For anyone debating on trying it, I say do it and start slowly. Charlie Norton did a writeup on his bulletproof experience that still makes me chuckle. You want to ease into the butter and oil or you’ll feel it.
Start with whatever you’re comfortable with, but still within reasonable guidelines. A little white rice or granola might not hurt if you keep the overall calorie count down (although diehards would argue), but you can’t expect to see results if you’re downing a six-pack, bottle of wine, or pack of cookies during the week.
Until next time, stay healthy.
As some of you know, I started intermittent fasting on December 27, 2018. For me, this meant eating during a nine-hour period of time, so fasting for fifteen hours, each day.
Making the bulletproof coffee took a few tries to get it right (and drinkable). The first time I added raw cacao powder on Chris’s recommendation, but couldn’t handle the chalkiness and decided to forego the added antioxidants it promised.
I also had to play around with the amount of butter, oil, and collagen until my stomach could handle it. I started with half the recommended amount and upped it little by little over time.
The second, third, and fourth coffees (in as many days) proved to be really enjoyable once I figured out how to make the coffee while keeping it nice and hot.
I found blending actually cooled the coffee down because of the room temp oil and cold butter. So I brewed a shot of the coffee, tossed it into the blender with the butter, collagen, oil, a little more hot water, and mixed it well. Then I poured the concoction into a coffee mug, which filled it about halfway. I added more hot water to fill the mug, and the result was a perfectly smooth, steaming cup of coffee loaded with collagen, butter, and oil. (Still waiting for the face to breakout but it hasn’t happened yet.)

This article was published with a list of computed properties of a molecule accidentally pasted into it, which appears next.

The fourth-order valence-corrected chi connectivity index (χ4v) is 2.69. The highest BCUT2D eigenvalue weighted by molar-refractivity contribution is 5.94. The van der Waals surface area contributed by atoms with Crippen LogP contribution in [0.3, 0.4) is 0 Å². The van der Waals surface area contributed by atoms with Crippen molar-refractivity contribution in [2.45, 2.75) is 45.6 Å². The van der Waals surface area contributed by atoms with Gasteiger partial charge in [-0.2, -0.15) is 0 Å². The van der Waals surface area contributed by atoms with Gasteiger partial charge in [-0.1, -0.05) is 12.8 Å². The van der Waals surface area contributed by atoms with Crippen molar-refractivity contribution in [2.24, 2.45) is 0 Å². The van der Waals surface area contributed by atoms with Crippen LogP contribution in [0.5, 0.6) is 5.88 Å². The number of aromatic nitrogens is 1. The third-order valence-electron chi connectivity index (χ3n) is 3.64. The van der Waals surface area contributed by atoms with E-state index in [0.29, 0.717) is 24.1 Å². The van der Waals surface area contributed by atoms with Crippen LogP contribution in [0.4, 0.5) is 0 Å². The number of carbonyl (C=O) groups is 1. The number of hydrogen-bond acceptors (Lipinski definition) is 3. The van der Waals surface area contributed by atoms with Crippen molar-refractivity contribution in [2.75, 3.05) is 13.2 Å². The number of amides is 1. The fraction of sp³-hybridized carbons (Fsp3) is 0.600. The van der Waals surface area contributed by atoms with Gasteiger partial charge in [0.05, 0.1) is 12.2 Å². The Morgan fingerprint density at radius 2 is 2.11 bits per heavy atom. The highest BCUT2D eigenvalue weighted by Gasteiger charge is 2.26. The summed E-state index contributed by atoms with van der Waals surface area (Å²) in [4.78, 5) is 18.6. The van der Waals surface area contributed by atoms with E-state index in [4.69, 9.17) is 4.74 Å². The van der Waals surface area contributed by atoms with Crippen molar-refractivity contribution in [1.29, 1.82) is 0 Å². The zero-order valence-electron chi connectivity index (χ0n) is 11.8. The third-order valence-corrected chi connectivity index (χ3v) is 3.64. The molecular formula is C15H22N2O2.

Of the past ten days, about half of them included the coffee concoction. I had been traveling, so while lugging my blender, butter, oil, and collagen around might have made me a more committed dieter, I prefer to travel light so left it all at home and skipped it.
Even though the three-hour time difference and busy work schedule made it challenging, I stuck to the nine-hour eating window.
All in all, I enjoyed – and continue to enjoy – the fast. I feel tighter and less bloated. My jeans fit great. This could be caused by my eating a little cleaner in general, i.e., no gummy candy, but I have had a snack pack of potato chips here and there. (Gummy candy is my weakness. If I have a little, I’ll have a lot, so I’m avoiding it all until after the race.)
With the intermittent fasting and avoiding gummy candy, I find myself simply eating less. It’s like the perfect diet for a minimalist. When I do eat, I’m hungry but my stomach is smaller so less feels like more. Just like minimalism. I’m not tired or weak. Actually, I feel really good and strong eating less.
While traveling, however, I had a dark night of the soul.